When Lomazzo’s treatise was published in an English rendering in 1598, the translator added the names of English artists, Nicholas Hilliard and Isaac Oliver. The adaptation and recreation of the lists in Northern Europe shows a process of gradual internationalization, the results of which are fully evident in Baudelaire’s latter-day roster.
Despite the “Correspondences” so beloved of the later Symbolists, critics of the poems tend to ignore Baudelaire’s mystical side. The conventional wisdom is that Baudelaire is the poet of modernity and subjectivity, who works out his destiny in the modern city, with all its grandeur and squalor. As we have seen, the theme of the union of beauty and ugliness is highlighted in “La Charogne.”
What makes Baudelaire most modern, at least in the sense of a precursor, is his incipient challenge to the venerable doctrine of the harmony of levels of style. According to this view there are three literary modes: the elevated, the middling, and the low. Each of these situations calls for a distinctive use of language. (We still have survivals of the idea, as seen in the shock that greeted Cheney’s admonition to Senator Leahy that he perform an act of contortionist sexuality on himself.)
Marked by his immersion in a modern metropolis, Baudelaire attends to the contrasts it affords. Still, in Les Fleurs du Mal, he clings to the constraints of the standard apparatus of French poetry. The aesthetic of his late poems in prose foregrounds more frankly the “somersaults” required by modern urban living.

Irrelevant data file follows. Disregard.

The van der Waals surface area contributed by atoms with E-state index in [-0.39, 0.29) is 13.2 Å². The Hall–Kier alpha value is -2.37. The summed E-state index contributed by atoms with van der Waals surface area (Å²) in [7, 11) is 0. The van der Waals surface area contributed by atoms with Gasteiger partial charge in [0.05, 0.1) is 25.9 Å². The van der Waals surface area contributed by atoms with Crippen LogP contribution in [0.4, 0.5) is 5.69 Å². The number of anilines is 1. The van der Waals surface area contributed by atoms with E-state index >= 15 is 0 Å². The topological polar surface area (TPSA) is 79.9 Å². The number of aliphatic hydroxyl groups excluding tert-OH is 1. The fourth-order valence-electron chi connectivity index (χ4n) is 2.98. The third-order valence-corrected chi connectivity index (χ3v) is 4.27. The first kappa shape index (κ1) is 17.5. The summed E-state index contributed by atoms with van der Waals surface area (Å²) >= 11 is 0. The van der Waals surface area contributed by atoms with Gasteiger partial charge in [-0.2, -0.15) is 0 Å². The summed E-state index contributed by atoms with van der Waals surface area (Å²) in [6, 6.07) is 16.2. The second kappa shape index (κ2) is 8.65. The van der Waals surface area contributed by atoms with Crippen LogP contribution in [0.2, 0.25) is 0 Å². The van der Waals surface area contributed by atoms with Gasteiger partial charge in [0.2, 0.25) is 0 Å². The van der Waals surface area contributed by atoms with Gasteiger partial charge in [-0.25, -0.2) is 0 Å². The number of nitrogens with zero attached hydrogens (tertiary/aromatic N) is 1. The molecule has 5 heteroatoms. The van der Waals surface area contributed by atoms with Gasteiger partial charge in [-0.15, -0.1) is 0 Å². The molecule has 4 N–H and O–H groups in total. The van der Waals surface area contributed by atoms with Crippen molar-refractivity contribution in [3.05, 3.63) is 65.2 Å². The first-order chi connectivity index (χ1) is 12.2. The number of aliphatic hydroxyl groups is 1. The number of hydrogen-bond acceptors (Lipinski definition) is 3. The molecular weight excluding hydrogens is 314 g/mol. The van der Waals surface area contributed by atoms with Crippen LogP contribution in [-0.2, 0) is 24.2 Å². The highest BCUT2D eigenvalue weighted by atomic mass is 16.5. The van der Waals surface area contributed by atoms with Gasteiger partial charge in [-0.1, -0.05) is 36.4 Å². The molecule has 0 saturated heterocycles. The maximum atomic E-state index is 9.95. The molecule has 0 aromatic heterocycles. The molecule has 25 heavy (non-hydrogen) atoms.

With the passage of time we can identify several downsides of Baudelaire’s poetry. 1) Embedded in Les Fleurs du Mal are three minicycles, devoted to the women in his life. Even seen in the most charitable light, his relationships with women can only be regarded as neurotic. He sees them as inextricable from the pervasiveness of le Mal. Interestingly, the cycle of poems was originally to be entitled Les Lesbiennes. No one is quite sure why. He ended up with three poems about female same-sex love, but that is hardly enough to establish the theme of the whole. 2) Baudelaire is much taken with a kind of bargain-basement Satanism, le Mal again. He is tormented by a sense of guilt and the horrors that it portends. To be sure, this preoccupation lends drama—as in the last poem of the enlarged edition, where he accepts the abyss, whether “it leads to Heaven or Hell.” This preoccupation is connected with his pervasive depression, his spleen or ennui. Still, most modern readers find this obsession with damnation hard to accept. (Interestingly, in one poem he identifies le Mal with le Néant, nothingness, a term that is to enjoy a considerable fortune.)
By the way, was Baudelaire really the first modern poet in any language? Whitman’s 1855 Leaves of Grass precedes him by two years, and is more innovative metrically. (Baudelaire knew Poe, of course, as well as Emerson and Longfellow, but not Whitman.)
In summary Baudelaire faces in two directions, towards tradition and towards the future. His involvement with the city of Paris is emblematic. He grew up in a still half-medieval city, but he lived to see most of the transformations effected by Haussmann.